For some college students, the idea of year-round classes has appeal.
"That would be awesome," said UW-Madison junior Michael Van Voorhis of taking engineering courses during the normally slow months between spring and fall. The chemical engineering major from Minneapolis took an organic chemistry class over the summer two years ago and wishes the university had offered a lot more required engineering classes during the summer.
And he's sure his friends would prefer to spend summer taking classes to get ahead in their degree program "instead of going home and doing nothing," he said.
For others, doing nothing, at least school-related, sounds pretty good.
"I'd rather have the summer off to relax and hit the books hard once the school year starts," said junior Ashley Jensen of Fort Atkinson. She took a physics class last summer to prepare for her medical school admissions test and found it grueling to fit in around her two jobs. Plus, it was hard to stay motivated, she said, passing friends relaxing on the terrace as she headed to the library.
It's against those contrasting views that UW-Madison officials will start formal discussions this week with a goal of increasing the number of courses the university offers and students it enrolls during the summer term. Currently, about 13,500 students attend summer school, a third the size of the more popular fall and spring semesters.
Officials say that the ramping up — one administrator suggested doubling enrollment in five years while others cautioned growth may be slower — likely won't dramatically change the campus culture since most students would live off campus anyway and many classes would be online. But they acknowledge that the shift will require some adjustments logistically and philosophically for students and faculty.
"Part of this is starting to think what it may mean to have a 12-month calendar because a lot of our thinking now is around a nine-month calendar," said Jeff Russell, vice provost for lifelong learning and dean of continuing studies.
Katherine Duren, an associate dean in the university's continuing studies department, will oversee the proposed expansion in regular meetings with associate deans from the university's colleges and schools. She said that, while plans are still in development, short-term changes likely will include more summer courses for undergraduates in two high-interest subjects — engineering and business — and a significant jump in online course offerings.
Russell said the university will look at increasing class offerings for current students as well as creating new opportunities for nontraditional students such as teachers and other professionals eager to fit in classes to advance a career or change course and start a new one.
Experts say the shift could make sense at the state's flagship university.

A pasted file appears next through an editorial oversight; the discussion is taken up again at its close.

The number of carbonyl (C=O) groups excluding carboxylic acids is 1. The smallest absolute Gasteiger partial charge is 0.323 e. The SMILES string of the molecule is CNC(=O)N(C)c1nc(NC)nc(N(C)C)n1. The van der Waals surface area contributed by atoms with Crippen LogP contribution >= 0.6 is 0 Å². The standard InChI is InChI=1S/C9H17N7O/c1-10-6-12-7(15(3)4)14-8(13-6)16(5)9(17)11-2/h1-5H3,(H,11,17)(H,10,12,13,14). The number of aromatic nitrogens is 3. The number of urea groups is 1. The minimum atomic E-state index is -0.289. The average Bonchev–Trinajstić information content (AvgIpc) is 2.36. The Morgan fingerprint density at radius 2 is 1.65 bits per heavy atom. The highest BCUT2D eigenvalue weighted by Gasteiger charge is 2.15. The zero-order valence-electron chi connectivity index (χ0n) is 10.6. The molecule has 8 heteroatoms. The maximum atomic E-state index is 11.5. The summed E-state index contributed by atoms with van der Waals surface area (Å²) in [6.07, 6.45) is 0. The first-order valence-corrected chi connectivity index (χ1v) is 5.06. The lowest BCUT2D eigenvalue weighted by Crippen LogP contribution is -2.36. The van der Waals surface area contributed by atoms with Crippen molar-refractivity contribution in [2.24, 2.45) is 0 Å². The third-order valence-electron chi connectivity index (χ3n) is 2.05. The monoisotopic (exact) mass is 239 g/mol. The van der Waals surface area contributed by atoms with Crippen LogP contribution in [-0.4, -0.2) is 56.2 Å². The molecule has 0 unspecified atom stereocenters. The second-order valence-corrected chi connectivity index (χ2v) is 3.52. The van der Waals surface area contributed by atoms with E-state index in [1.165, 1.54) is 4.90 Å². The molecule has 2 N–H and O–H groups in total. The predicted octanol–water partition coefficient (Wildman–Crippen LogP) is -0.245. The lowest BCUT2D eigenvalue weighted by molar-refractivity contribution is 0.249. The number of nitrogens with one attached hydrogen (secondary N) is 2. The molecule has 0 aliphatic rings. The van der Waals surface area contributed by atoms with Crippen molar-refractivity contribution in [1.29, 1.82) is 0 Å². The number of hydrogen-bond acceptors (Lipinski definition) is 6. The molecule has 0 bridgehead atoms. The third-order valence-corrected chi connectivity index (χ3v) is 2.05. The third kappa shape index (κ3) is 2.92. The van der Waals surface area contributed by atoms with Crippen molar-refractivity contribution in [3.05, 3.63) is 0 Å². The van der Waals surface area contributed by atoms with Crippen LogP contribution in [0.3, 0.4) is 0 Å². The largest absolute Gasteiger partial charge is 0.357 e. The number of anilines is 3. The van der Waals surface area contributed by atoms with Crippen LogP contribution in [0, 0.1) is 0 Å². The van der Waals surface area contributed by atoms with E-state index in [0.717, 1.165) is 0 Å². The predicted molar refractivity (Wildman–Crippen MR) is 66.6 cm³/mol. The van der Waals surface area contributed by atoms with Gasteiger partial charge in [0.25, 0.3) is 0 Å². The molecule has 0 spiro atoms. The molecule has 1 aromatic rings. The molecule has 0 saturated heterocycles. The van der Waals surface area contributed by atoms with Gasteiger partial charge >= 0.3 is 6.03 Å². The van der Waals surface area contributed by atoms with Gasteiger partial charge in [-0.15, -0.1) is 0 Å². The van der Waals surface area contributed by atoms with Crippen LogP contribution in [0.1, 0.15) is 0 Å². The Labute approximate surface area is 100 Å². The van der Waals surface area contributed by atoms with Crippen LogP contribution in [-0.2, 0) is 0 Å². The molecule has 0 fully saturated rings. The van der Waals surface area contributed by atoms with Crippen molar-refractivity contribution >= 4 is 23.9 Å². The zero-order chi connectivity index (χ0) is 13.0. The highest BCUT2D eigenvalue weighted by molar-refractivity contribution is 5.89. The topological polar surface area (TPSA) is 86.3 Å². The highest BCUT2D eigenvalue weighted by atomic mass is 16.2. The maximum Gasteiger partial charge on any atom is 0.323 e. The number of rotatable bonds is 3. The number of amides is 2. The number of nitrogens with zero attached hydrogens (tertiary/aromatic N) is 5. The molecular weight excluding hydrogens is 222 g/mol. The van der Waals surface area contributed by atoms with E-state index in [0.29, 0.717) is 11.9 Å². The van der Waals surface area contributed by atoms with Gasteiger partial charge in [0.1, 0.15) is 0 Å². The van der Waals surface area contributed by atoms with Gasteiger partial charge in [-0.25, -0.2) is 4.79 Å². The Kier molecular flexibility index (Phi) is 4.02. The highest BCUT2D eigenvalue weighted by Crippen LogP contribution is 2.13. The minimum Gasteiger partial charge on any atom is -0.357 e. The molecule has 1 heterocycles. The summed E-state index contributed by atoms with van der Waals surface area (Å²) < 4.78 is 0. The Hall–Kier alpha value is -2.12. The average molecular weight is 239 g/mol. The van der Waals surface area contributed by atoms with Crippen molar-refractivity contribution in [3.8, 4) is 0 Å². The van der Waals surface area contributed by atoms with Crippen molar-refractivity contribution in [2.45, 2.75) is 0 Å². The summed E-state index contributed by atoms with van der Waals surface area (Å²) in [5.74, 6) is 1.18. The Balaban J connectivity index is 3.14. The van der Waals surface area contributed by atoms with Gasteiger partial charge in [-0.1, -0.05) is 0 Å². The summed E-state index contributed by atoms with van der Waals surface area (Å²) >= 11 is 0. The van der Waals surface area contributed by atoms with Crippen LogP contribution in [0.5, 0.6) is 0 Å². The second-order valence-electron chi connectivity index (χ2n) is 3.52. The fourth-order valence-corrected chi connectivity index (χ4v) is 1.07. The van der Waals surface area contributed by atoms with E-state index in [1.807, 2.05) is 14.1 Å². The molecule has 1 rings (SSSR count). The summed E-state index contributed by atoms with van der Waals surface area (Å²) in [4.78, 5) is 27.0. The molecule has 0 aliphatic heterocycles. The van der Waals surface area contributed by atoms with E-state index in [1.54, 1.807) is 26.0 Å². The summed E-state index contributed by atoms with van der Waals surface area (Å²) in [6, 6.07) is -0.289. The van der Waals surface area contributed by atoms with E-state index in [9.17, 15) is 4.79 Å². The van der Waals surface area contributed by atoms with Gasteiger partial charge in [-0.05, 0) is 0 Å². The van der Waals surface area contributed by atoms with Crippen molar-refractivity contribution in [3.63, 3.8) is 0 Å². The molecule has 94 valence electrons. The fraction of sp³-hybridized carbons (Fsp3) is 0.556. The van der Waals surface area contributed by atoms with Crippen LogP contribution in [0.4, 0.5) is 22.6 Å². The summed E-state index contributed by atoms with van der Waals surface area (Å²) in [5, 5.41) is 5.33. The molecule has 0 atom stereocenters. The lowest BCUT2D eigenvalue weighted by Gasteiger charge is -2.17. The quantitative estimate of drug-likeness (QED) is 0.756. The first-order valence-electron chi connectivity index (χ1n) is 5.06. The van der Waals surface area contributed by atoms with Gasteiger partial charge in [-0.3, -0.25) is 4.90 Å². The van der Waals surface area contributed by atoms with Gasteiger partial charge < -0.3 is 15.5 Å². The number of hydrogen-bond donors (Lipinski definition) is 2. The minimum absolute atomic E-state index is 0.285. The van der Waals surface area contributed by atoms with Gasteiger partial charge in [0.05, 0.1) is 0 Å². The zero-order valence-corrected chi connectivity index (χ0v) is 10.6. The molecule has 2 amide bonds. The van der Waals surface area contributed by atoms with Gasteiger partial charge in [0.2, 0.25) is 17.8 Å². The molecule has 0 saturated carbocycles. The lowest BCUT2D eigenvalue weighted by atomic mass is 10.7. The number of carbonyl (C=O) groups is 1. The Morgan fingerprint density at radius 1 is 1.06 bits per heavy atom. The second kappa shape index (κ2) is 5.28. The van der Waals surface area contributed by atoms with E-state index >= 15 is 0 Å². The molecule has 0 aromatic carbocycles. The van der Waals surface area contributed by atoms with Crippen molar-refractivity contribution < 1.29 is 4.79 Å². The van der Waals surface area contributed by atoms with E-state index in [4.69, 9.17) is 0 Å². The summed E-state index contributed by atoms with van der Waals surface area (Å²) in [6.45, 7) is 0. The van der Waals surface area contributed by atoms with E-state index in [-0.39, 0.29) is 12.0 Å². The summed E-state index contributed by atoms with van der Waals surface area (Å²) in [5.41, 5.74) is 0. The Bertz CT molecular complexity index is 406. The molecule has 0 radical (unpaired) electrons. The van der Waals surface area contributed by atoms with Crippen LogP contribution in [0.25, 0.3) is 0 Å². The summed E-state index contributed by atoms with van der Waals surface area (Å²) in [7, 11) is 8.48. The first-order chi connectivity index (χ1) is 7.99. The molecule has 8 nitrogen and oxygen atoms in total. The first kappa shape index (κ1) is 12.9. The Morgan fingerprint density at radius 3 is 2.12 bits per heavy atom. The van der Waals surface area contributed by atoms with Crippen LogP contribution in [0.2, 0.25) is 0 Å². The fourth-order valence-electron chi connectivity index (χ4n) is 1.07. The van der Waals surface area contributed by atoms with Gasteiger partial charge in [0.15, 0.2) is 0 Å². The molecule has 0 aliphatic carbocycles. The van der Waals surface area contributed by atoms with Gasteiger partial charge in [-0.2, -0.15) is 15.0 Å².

"As an economist, I applaud the move," said Richard Vedder, director of the national Center for College Affordability and Productivity and advocate for free-market reforms to higher education.
He said it could save undergraduate students significant room-and-board expenses by cutting a semester or even a year off the time it takes to get a degree and get into the workforce, an approach not universally loved by students.
"Everyone says college is the best four years of life," said junior kinesiology major Caroline Wickler of Pewaukee. "I don't want to shorten it."
Vedder also said it could make sense for the university to squeeze more use — and tuition dollars — out of classrooms and laboratories, some of which spend the summer collecting dust. But he cautioned that past summer growth strategies at some schools failed because of resistance from faculty and some students.
UW-Madison officials point to a different, more successful example: fellow Big Ten member Michigan State University. While the school's enrollment is significantly lower than UW-Madison's during the school year, it enrolls about 10,000 more students during the summer thanks in part to an increase of at least 15 percent since 2003. That jump has come largely by adding online courses and study-abroad opportunities, said Linda Stanford, associate provost for academic services at Michigan State.
Scott Owczarek, who's been registrar at UW-Madison since January 2011, worked at Michigan State as associate registrar during the summer term expansion and is involved with the process to grow summer enrollment at UW-Madison, as well.
Vedder cautioned that if undergraduates abandon other things they typically do during the summer — internships, study-abroad trips and jobs — it could hurt their career prospects.
"You could end up with 21-year-old college graduates with a degree but no real work experience," he said.
Duren said the university recognizes the importance of internships and other summer experiences, and intends to offer courses that complement, not replace, what students already do.
"A focus is to get more degree-seeking students to see summer as a regular part of their progression toward a degree," she said.